Sealing has been a necessity on the Great Northern Peninsula. It is still practiced today and with it continues traditional seal skin boot making. The Great Northern Peninsula Craft Producers in Shoal Cove East has added more modern garment items to appeal to today’s fashion, while continuing to produce traditional bark tanned sealskin boots.
During my last visit, I was greatly impressed by the creativity displayed by the inventor of these boot sleeves, which attaches to a woman’s long boot, giving it wide appeal. This product is made for easy cleaning, flexibility to use fur or not, as well as replace the boot when the bottom wears, giving the owner greater return on investment. These boot sleeves are custom-made and retail for $200 + applicable shipping and taxes.
I purchased seal skin bow tie ($24 + HST), which I look forward to wearing at functions and work in the near future. This makes a great conversation piece at a dinner or evening event. People may want to place orders for wedding parties. They also make the wide and skinny neck ties.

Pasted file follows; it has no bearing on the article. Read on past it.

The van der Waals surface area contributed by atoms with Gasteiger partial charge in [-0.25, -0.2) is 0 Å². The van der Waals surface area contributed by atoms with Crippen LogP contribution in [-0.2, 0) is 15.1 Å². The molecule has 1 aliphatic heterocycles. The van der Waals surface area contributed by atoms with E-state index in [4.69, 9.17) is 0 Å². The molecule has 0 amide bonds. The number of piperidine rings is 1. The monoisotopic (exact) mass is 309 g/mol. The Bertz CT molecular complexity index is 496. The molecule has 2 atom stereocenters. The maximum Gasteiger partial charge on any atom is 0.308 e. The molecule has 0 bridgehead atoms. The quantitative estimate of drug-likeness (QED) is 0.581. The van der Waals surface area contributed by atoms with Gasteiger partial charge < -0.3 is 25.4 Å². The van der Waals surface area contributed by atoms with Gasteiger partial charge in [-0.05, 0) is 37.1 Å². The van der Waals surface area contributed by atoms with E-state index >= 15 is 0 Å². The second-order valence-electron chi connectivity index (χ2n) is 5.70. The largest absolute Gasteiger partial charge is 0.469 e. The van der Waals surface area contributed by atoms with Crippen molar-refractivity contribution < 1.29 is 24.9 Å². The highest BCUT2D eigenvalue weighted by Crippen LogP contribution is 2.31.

This local not-for-profit is keeping tradition alive, modernizing its product line and also creating much-needed local employment in the region. They strive to make seal product more affordable to the everyday person. Supporting local business is key to building a stronger and more vibrant local rural economy.
Live Rural NL –Christopher Mitchelmore, MHA The Straits-White Bay North
On January 30, 2011 I finally got the opportuntiy to use my Christmas snowshoes.
I decided to take the trails on the Deep Cove Ski Club. It was a nice afternoon with lots of powder on the ground.
I was proudly wearing my sealskin boots to keep me warm. These were the last skins my father barked before he past away. My sealskin boots have been around for 12 years now. They are certainly part of our heritage and culture that links back to pre-industrial revolution, in which seal fat was rendered and used for oil lamps, the meat provided nourishment to a population that lived in a harsh island environment and the skin was used for boots and clothing. They were a necessity. In the photo above, I am stopping to make a snow angel. Sometimes it is nice to have a big kid moment and really enjoy life.
I snowshoed extensively for a beginner, only by accident. My friend who accompanied me, she supposedly knew the trail. We ended up walking a big loop, of nearly 10 kms. It was certainly a fun day, despite getting side tracked. An outdoor adventure with a great friend, exercise and sunshine, what more could anyone want?
A world of activity can be found just off the Viking Trail (Route 430) at Deep Cove Ski Club. Bring your skis or snowshoes – Come and enjoy the winter tourism season in Northern Newfoundland.
Live Rural NL 0
- Will I need my new Snowshoes for Winter 2011? (liveruralnl.com)